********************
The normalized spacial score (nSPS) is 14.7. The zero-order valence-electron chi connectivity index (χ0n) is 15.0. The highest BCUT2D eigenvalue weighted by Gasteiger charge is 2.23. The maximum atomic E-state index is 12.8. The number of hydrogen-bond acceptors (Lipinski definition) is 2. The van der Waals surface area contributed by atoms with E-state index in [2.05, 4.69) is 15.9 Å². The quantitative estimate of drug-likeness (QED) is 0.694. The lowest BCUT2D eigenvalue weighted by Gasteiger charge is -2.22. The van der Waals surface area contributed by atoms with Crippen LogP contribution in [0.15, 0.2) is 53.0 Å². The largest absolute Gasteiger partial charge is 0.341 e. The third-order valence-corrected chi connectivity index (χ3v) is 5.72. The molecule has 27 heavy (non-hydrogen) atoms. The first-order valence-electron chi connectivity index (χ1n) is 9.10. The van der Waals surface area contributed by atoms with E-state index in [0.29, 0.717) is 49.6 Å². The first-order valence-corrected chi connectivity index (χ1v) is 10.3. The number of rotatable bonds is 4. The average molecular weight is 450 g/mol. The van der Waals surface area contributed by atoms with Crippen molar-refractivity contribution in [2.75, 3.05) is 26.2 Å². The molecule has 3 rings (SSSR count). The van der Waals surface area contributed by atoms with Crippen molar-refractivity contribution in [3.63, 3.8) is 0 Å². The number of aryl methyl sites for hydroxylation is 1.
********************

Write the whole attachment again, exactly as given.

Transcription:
The normalized spacial score (nSPS) is 14.7. The zero-order valence-electron chi connectivity index (χ0n) is 15.0. The highest BCUT2D eigenvalue weighted by Gasteiger charge is 2.23. The maximum atomic E-state index is 12.8. The number of hydrogen-bond acceptors (Lipinski definition) is 2. The van der Waals surface area contributed by atoms with E-state index in [2.05, 4.69) is 15.9 Å². The quantitative estimate of drug-likeness (QED) is 0.694. The lowest BCUT2D eigenvalue weighted by Gasteiger charge is -2.22. The van der Waals surface area contributed by atoms with Crippen LogP contribution in [0.15, 0.2) is 53.0 Å². The largest absolute Gasteiger partial charge is 0.341 e. The third-order valence-corrected chi connectivity index (χ3v) is 5.72. The molecule has 27 heavy (non-hydrogen) atoms. The first-order valence-electron chi connectivity index (χ1n) is 9.10. The van der Waals surface area contributed by atoms with E-state index in [0.29, 0.717) is 49.6 Å². The first-order valence-corrected chi connectivity index (χ1v) is 10.3. The number of rotatable bonds is 4. The average molecular weight is 450 g/mol. The van der Waals surface area contributed by atoms with Crippen molar-refractivity contribution in [2.75, 3.05) is 26.2 Å². The molecule has 3 rings (SSSR count). The van der Waals surface area contributed by atoms with Crippen molar-refractivity contribution in [3.63, 3.8) is 0 Å². The number of aryl methyl sites for hydroxylation is 1.